Surprisingly, many popular news organisations have already started using Instagram to post news:

BBC – They have developed a format called BBC Shorts, and the videos are uploaded to the main BBC News Instagram account. The corporation come up with “a way of turning every news story into a 15-second, self-contained story”. The videos are either with or without sound,  and also provide a text summary or quote alongside the video, in order to still get the message across to the audience, as well as a hashtag so those who don’t follow the page have other ways of finding the story – these posts often include a link to a longer video or article to provide additional information or put the story into context.

 

CNN International – They use Instagram both for distribution and newsgathering – the platform helps strengthen the broadcaster’s presence on the ground, but also provides “insightful views of what happens in the field and behind the scenes”. Some of CNN’s Instagram initiatives include CNN In the Air, which asked people to submit pictures they’d taken from plane windows around the world, often the images are  compiled into ‘social media walls’ and featured on CNN.com.

 

(Why publishers are using Instagram to connect with their audiences)

Ways in which I could use Instagram throughout my course – Instagram is a social media platform in which I am extremely familiar with, giving me somewhat of a head start, as I am aware of what features I could use to promote a story or event. I could use an image from a story I have reported and post it to Instagram with a short caption, hashtags and a link to the whole article, providing a short insight into the story but also the opportunity for the audience to explore further into the story, and into my work.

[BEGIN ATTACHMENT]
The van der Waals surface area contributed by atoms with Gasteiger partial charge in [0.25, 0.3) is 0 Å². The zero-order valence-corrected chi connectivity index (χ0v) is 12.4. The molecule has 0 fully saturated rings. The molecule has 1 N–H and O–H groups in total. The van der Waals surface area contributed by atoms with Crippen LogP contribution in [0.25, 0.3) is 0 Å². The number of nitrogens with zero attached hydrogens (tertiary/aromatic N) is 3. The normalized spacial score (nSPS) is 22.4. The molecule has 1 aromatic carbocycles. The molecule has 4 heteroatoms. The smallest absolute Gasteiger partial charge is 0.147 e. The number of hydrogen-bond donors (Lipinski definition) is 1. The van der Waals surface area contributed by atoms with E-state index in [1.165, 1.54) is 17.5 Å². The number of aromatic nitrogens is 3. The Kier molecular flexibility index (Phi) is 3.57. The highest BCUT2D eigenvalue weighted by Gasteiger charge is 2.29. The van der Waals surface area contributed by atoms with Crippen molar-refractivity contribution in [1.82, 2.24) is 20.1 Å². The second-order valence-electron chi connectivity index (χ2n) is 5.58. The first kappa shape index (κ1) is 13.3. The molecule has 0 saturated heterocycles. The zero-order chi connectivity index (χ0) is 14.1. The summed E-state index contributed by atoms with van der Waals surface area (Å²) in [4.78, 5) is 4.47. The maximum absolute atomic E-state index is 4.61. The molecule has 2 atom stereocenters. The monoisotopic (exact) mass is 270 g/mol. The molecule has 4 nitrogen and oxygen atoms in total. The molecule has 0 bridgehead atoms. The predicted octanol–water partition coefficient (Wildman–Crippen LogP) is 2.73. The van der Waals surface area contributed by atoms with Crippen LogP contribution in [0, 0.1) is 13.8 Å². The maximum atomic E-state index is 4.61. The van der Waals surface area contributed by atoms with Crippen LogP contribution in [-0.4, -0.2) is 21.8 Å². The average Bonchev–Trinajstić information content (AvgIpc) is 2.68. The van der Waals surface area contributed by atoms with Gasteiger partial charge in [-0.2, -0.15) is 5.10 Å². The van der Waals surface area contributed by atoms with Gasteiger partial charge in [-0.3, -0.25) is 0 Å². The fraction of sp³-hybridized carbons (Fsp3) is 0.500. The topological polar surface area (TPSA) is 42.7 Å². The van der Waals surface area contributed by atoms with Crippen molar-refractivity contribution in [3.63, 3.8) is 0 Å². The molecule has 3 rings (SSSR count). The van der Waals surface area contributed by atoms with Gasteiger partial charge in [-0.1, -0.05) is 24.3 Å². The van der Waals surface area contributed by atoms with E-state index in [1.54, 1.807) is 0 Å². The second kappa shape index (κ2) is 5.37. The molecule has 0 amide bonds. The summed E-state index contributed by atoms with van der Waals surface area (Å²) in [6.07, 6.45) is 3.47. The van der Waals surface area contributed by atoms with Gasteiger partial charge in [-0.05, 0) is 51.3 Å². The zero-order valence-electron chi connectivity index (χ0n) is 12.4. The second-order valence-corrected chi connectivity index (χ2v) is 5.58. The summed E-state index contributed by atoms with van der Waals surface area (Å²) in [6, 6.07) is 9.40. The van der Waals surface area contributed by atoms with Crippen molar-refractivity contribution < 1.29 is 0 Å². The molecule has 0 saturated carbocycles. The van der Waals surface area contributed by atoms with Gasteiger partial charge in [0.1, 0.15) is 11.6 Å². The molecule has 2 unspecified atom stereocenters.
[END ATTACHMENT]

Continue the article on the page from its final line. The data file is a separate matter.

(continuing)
My First Impressions of MMU

My first few weeks at MMU

With still living at home for the course of my first year at uni, the thought of travelling to Manchester every day and stepping into a foreign location for the first time seemed somewhat daunting.

I knew vaguely through a few exchanged messages of some students on my course, but not enough for me to have felt comforted on my first day. The induction week suddenly seemed to be one of the scariest moments in my life yet – staring University, meeting new people, studying in a completely different city to what I was used to (with the expectations of getting lost firmly planted at the back of my mind) – suddenly I felt completely grown up.

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Geoffrey Manton Building Interior

My first day

From not being able to find my bus stop, to struggling to find anyone I was familiar with to completely failing at finding the Geoffrey Manton Building – my first day was probably what you would call a complete disaster. However, after finding one person I knew in front of the Business Building, I found we were both in the same position and both laughed at our struggles of finding anything. We eventually found the building and managed to make it to our first lecture (on time, thankfully!). My first day turned out to be a massive eye-opener, that uni was not as scary as I first thought it might be; everyone was as friendly as I hoped, the tutors were understanding of our fears and slowed us into the topics. In small groups we were given the task to interview a member of staff as if it were a news report, which at first was a terrifying thought, but turned out to be quite enjoyable and during just my first day I’d already learnt some vital skills to becoming a journalist.

Experience so far

My following days and weeks at uni went in a similar fashion (minus the getting lost). I feel now as if I have gained a considerable amount of independence, from travelling around Manchester by myself, having control of my own money and getting myself to classes on time. The prospects of my course are exciting and hopefully enable me to chose a future career. I hope the rest of my time here at MMU will be as positive as my first few weeks have been – with the ability to make good friends, and come out at the end with an amazing qualification.